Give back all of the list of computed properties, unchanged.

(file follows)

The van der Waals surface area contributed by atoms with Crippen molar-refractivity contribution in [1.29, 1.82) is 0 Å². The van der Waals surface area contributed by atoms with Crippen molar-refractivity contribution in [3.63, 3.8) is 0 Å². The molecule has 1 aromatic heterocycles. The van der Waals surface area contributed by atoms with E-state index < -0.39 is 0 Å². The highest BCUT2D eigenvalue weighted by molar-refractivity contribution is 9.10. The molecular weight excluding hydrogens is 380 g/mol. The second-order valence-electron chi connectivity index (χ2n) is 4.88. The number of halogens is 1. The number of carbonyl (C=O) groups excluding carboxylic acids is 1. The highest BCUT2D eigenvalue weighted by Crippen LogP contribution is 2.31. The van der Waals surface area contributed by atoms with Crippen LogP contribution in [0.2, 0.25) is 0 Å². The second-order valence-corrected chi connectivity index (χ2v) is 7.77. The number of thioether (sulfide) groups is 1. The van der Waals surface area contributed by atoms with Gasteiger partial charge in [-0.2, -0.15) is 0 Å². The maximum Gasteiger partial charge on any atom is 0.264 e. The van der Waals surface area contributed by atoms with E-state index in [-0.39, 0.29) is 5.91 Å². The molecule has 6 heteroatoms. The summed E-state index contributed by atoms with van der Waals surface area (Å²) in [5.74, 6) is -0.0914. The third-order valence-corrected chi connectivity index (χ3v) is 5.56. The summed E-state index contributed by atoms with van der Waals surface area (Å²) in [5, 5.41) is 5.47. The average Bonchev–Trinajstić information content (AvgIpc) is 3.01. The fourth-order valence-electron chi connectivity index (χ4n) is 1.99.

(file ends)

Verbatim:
The van der Waals surface area contributed by atoms with Crippen molar-refractivity contribution in [1.29, 1.82) is 0 Å². The van der Waals surface area contributed by atoms with Crippen molar-refractivity contribution in [3.63, 3.8) is 0 Å². The molecule has 1 aromatic heterocycles. The van der Waals surface area contributed by atoms with E-state index < -0.39 is 0 Å². The highest BCUT2D eigenvalue weighted by molar-refractivity contribution is 9.10. The molecular weight excluding hydrogens is 380 g/mol. The second-order valence-electron chi connectivity index (χ2n) is 4.88. The number of halogens is 1. The number of carbonyl (C=O) groups excluding carboxylic acids is 1. The highest BCUT2D eigenvalue weighted by Crippen LogP contribution is 2.31. The van der Waals surface area contributed by atoms with Crippen LogP contribution in [0.2, 0.25) is 0 Å². The second-order valence-corrected chi connectivity index (χ2v) is 7.77. The number of thioether (sulfide) groups is 1. The van der Waals surface area contributed by atoms with Gasteiger partial charge in [-0.2, -0.15) is 0 Å². The maximum Gasteiger partial charge on any atom is 0.264 e. The van der Waals surface area contributed by atoms with E-state index in [-0.39, 0.29) is 5.91 Å². The molecule has 6 heteroatoms. The summed E-state index contributed by atoms with van der Waals surface area (Å²) in [5.74, 6) is -0.0914. The third-order valence-corrected chi connectivity index (χ3v) is 5.56. The summed E-state index contributed by atoms with van der Waals surface area (Å²) in [5, 5.41) is 5.47. The average Bonchev–Trinajstić information content (AvgIpc) is 3.01. The fourth-order valence-electron chi connectivity index (χ4n) is 1.99.